Most European citizens who provide care work in private households are women, and hence women's labour supply is necessarily constrained. Consequently, policies focusing on the transition between housework or care and paid employment are inextricably connected with equal employment policies though not identical as they obey different priorities. In the mid-nineties, women's employment had become a key issue to the enhancement of the effectiveness and economic productivity of European welfare states (Esping-Andersen 1999; Esping-Andersen, Gallie et al. 2001; Esping-Andersen 2002), and the European Employment Strategy (EES) institutionalised a political crossroad for equal employment policies (1) in Europe. However, since then, political support for equal opportunity policies at the EU level has evidently decreased. European social and employment policies have by and by been re-formulated in terms of 'social investment' which underlines the need to develop or maintain human capital rather than enhancing equality and justice (Jenson 2008). This underlying new logic is translated to employment policies in terms of 'activation' policies whose most relevant objective is to increase labour market participation. In principle, the political efforts have shifted from the enhancement of gender equality in employment to the increase of employment levels of women. (2) But to what extent are these two objectives reconcilable in practice?
The EES represents for the EU member states a dominating normative and political reference for domestic employment policy making. Of course, due to the lack of 'hard' instruments in the field of employment, the 'activation paradigm' has been transferred in fairly different ways to the national levels (Heidenreich/Bischoff 2008). Nevertheless, conceptual problems are likely to arise in the implementation of these two objectives on national level in a more or less pronounced form. Germany appears to be a particularly interesting example as the German gender regime on the one hand rather hampers the development of women's paid employment and gender equality. On the other hand, EU policies are considered as a crucial impetus for the development of equal employment policies (MacRae 2006). So, what implications does the EU employment strategy have when implemented in a conservative gender and employment regime like Germany? The hypothesis of this article is that the German labour market reforms introduced since Lisbon rather contribute to a further 'fragmentation' of the German gender regime than to a gradual transition towards a new clear-cut, more equality oriented gender regime. While doing little to change the basic principles and patterns of the implicit gender bias of the German employment regime, the 'path' of promoting traditionally female employment patterns and tolerating existing labour market segmentation has been largely continued. Overall, the underlying norms and incentives within the German gender regime are not fully coherent and sometimes even incompatible. The following in-depth analysis of German labour market policies will demonstrate in what terms the most recent employment policy reforms include contradictory and ambiguous incentives regarding the access and quality of women's employment and reproduce and enhance inferior patterns of labour market participation. A full recognition of non-standard employment trajectories and a compensation for career breaks, in particular due to care responsibilities within the family, still stand out to be implemented.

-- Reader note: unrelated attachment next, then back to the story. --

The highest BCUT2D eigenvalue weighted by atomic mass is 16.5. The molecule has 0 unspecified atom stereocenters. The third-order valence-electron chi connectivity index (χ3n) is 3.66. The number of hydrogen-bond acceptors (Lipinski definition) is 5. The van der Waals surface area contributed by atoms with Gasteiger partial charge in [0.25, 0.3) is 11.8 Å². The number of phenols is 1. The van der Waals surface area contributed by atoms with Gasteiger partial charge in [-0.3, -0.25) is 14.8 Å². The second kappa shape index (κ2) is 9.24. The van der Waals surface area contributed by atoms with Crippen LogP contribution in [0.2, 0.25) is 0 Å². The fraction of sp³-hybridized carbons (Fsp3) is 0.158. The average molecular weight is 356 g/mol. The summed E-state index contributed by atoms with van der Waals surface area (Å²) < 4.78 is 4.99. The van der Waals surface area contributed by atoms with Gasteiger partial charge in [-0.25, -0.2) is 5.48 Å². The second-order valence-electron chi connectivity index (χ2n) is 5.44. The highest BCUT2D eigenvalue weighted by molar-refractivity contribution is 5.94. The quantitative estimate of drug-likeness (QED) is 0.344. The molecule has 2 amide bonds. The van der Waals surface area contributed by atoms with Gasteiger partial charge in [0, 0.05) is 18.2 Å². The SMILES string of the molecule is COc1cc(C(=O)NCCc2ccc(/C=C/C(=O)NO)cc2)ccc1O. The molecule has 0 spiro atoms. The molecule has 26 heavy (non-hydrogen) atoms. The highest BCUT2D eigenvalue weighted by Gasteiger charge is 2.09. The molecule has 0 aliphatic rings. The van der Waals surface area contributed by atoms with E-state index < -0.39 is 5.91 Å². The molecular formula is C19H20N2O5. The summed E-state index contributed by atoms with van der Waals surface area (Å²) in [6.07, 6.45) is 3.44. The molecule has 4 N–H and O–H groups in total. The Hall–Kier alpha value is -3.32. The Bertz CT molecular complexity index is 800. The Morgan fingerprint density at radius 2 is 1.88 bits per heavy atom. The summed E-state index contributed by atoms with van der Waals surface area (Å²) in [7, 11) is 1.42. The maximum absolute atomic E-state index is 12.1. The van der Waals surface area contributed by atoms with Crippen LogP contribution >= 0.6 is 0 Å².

In the following section we outline the elements of the EU Employment Strategy and argue that the EU policy regime is itself inconsistent and incoherent, especially since the emergence of the activation paradigm. The third section is dedicated to the investigation of gendered patterns in the three main domains of labour market policy, i.e. the regulation of the employment contract, the income maintenance schemes, and active labour promotion measures, including their effectiveness regarding labour market transitions. Finally, we draw some conclusions on the impact of the Lisbon strategy on the gender regime in a conservative welfare state.
2 The ambiguity of the Lisbon strategy
The gendered division of labour is due to a multitude of different policies and regulations and underlying cultural norms. Instead of considering single policies separately, we need to take the interrelatedness of institutional devices and policy programmes into account. We will therefore outline the concept of a gender regime (2.1) which enables us to understand the logic of the EES (2.2), and, more specifically, the dilemmas of activation policies for women's employment (2.3).
2.1 Gender regimes as an analytical framework